Flushing the toilet with the lid open can cause the spread of harmful bacteria, according to a new study by the Microbiology Department at Leeds General Infirmary in the UK and published in the International Journal of Hospital Infection. The bacteria in question is Clostridium difficile, a bacteria which can cause severe cases of diarrhoea.
The researchers used faecal suspensions of C.difficile, to measure the levels of the bacteria in the air and on surfaces (like towels, sinks etc) after flushing the toilet. To compare, they used both lidless and lidded toilets.
They found that air samples 25cm above a lidless toilet, which is about the height of the handle, contained the harmful bacteria, with the highest numbers coming from samples taken immediately after flushing. As one might expect, they also found that flushing the toilet with the lid on reduces the spread of the bacteria - by as much as twelve times!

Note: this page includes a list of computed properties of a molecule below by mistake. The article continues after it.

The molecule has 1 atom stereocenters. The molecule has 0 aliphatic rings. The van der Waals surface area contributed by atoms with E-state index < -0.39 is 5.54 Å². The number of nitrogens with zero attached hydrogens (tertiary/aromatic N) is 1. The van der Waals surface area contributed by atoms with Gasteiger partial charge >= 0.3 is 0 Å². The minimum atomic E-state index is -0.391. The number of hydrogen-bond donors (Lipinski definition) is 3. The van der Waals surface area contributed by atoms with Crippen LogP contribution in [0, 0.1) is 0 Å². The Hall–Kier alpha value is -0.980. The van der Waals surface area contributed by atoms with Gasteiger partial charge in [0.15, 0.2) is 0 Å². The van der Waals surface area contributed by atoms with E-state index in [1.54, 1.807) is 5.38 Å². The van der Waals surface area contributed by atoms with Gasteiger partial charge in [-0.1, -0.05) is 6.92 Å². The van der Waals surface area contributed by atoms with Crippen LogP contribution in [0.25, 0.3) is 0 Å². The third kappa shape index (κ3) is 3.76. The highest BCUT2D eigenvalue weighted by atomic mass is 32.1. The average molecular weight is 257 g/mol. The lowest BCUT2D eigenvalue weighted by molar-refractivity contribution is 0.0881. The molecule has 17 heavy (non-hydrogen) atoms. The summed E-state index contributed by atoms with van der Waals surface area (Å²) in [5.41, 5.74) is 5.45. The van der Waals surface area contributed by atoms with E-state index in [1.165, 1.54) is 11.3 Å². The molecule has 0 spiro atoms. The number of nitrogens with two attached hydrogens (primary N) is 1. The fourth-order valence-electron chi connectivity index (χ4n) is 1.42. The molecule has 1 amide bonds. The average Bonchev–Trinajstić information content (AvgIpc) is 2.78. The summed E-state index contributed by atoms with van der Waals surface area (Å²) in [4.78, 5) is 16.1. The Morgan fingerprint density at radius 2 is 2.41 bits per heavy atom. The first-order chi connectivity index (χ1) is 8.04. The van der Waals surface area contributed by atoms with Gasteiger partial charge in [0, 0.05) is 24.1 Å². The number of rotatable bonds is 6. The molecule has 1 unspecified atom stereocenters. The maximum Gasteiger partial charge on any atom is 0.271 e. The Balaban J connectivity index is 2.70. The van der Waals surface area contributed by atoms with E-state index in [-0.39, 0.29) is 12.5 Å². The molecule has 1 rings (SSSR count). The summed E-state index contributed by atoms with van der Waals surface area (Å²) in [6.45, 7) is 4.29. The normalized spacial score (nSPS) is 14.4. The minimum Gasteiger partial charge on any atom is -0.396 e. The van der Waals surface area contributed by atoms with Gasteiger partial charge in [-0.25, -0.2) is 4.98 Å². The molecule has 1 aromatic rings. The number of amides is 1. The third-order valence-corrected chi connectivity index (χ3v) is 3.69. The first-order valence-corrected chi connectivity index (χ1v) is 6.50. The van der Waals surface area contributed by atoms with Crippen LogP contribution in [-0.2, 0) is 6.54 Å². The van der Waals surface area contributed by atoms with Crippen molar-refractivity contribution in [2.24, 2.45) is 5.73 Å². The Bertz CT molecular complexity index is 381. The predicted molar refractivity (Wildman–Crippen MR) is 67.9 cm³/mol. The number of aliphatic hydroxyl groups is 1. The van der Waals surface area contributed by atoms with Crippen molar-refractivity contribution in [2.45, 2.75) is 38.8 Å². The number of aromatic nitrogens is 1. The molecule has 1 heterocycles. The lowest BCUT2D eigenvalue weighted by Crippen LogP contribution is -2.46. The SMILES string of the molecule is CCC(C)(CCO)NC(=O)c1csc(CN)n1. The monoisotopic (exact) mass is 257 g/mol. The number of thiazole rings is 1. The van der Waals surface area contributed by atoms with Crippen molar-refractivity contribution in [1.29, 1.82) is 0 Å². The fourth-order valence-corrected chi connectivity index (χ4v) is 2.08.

Outbreaks of C. difficile in hospitals have caused several fatalities, including seven cases in Irish hospitals since 2007. C.difficile can be difficult to control in a hospital setting and they can linger on practically any surface.
The researchers conclude by suggesting that lidless toilets not be used in hospitals and other healthcare facilities in future to reduce the spread of the potentially harmful bacteria.